Biology

Respirometry and cutaneous oxygen flux measurements reveal a negligible aerobic cost of ion regulation in larval zebrafish (Danio rerio) [RESEARCH ARTICLE]





Julian J. Parker, Alex M. Zimmer, and Steve F. Perry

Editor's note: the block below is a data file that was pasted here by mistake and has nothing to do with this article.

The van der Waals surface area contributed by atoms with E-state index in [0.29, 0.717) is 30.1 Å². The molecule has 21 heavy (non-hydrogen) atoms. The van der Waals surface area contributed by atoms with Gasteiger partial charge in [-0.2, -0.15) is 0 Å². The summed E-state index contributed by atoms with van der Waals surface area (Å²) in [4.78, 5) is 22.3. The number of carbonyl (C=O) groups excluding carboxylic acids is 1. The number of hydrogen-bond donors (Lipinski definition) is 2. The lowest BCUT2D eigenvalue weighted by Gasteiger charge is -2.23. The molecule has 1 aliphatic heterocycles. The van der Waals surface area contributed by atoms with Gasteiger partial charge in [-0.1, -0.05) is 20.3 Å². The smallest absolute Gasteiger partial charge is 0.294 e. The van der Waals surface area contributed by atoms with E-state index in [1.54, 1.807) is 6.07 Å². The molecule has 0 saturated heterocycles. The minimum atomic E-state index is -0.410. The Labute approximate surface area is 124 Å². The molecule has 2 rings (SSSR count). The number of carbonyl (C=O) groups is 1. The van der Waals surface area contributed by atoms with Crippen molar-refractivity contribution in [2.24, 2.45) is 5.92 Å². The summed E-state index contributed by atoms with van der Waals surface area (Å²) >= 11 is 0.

Fishes living in fresh water counter the passive loss of salts by actively absorbing ions through specialized cells termed ionocytes. Ionocytes contain ATP-dependent transporters, are enriched with mitochondria, and therefore ionic regulation is an energy-consuming process. The purpose of this study was to assess the aerobic costs of ion transport in larval zebrafish (Danio rerio). We hypothesized that changes in rates of Na+ uptake evoked by acidic or low Na+ rearing conditions would result in corresponding changes in whole-body oxygen consumption (MO2) and/or cutaneous oxygen flux (JO2), measured at the ionocyte-expressing yolk sac epithelium using the scanning micro-optrode technique (SMOT). Larvae at 4 days post-fertilisation (dpf) that were reared under low pH (pH 4) exhibited a higher rate of Na+ uptake compared to fish reared under control conditions (pH 7.6) yet displayed a lower MO2 and no difference in cutaneous JO2. Despite a higher Na+ uptake capacity in larvae reared under low Na+ conditions, there were no differences in MO2 ­and JO2 at 4 dpf. Furthermore, although Na+ uptake was nearly abolished in 2 dpf larvae lacking ionocytes after morpholino knockdown of the ionocyte proliferation regulating transcription factor foxi3a, MO2 ­and JO2 were unaffected. Finally, laser ablation of ionocytes did not affect cutaneous JO2. Thus, we conclude that the aerobic costs of ion uptake by ionocytes in larval zebrafish, at least in the case of Na+, are below detection using whole-body respirometry or cutaneous SMOT scans, providing evidence that ion regulation in zebrafish larvae incurs a low aerobic cost.

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